Sending your child to college is a big step that comes with many mixed emotions. It’s
an exciting time, but there can also be some apprehension for the whole family. Many
parents wonder how to best support their students as everyone adjusts to this new
normal. We’ve put together a list of tips that many help as you support your student
in this new phase, along with answers to some of the questions parents commonly ask.
We’ve also included a list of resources that are available to your student to help
How To Support Your Student
- Don’t try to solve their problems for them. Direct them to the appropriate channel
and let them go from there.
- Remember that no news is good news. Along those lines, try not to panic when your
student calls and tells you that the world is falling apart. Refer to tip #1 and remind
yourself that they often only call home when things are going wrong. While you are
at home worrying yourself sick about what happened with your student and their roommate
yesterday, they most likely have already worked through it and are out getting pizza
together as we speak.
- It’s often hard to know when to step in if your child is struggling. Don’t be afraid
to ask the tough questions about their overall wellness. If you notice a drastic change
in your student’s mood or personality, it may be time to seek professional help.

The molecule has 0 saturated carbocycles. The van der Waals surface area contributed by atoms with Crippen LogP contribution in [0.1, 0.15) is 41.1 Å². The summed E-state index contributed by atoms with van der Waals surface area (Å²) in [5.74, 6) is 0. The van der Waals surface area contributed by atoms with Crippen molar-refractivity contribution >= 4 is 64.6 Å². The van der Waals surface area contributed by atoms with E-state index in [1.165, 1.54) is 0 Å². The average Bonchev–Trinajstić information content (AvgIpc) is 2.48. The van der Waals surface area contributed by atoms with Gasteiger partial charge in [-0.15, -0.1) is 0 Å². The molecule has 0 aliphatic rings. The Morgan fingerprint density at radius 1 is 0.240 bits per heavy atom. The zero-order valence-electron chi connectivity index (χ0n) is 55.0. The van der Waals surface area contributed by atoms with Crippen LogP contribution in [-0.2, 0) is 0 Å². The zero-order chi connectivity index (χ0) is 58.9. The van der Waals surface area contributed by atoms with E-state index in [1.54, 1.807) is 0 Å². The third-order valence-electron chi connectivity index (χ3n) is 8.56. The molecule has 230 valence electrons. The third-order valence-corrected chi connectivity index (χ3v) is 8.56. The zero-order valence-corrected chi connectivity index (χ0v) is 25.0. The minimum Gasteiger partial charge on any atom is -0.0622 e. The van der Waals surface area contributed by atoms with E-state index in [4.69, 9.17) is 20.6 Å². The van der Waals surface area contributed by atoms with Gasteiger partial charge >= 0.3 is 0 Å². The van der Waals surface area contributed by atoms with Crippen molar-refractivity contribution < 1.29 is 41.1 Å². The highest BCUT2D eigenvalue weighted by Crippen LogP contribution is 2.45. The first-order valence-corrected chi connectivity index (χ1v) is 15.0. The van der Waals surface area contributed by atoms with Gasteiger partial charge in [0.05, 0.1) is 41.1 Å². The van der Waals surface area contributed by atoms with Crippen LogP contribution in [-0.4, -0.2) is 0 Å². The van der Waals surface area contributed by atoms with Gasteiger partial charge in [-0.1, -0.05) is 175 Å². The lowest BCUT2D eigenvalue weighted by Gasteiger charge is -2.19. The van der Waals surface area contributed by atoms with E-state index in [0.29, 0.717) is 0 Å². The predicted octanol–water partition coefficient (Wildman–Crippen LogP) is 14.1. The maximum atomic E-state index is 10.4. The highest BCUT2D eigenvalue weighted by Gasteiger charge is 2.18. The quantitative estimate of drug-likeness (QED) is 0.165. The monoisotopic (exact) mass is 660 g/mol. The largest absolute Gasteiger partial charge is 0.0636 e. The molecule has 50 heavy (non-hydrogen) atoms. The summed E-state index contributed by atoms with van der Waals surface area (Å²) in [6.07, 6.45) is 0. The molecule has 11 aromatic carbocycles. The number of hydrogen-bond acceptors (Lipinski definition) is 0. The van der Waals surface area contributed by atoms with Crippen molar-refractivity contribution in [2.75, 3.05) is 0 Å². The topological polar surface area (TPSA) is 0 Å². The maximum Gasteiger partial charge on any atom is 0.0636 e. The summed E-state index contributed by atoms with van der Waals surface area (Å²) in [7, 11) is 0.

- Encourage them to stay on campus on the weekends, particularly for the first few months.
They can’t adjust and meet new people if they go home at every chance.
- Care packages are always welcome. We’ve never seen a college student turn down mom’s
signature cookies. Bonus points if you send enough for them to share with their roommates!
- Talk about expectations. How often and by what means will you communicate? What will
the rules be when they are home on break? How involved will you be in their academics?
Keep in mind that this is a time of growth and the (sometimes painful) process of
becoming an adult. They need to have room to explore and figure out who they are.
You’ve taught them well. Now trust them to use all those life skills. You’ll be surprised
at how much they really heard during those years when all they did was roll their
eyes and say, “FINE!”.
- Teach them about the chain of command when they have a concern, and encourage them
to use it. For example, if they have a problem with a teacher, they should approach
that teacher first. If the problem isn’t resolved, they should go to the department
chair, then dean, then higher up in administration. Most complaints can be solved
directly with the teacher or department chair, and you’re teaching them the valuable
skill of conflict resolution.
- Encourage your student to get help early in the semester if they are struggling. Professors
are always willing to provide extra help to students or point them to the right resources,
but they aren’t magicians. If your student waits until the last few weeks of the semester
to seek help, it will probably be too late.
Health and Wellness Resources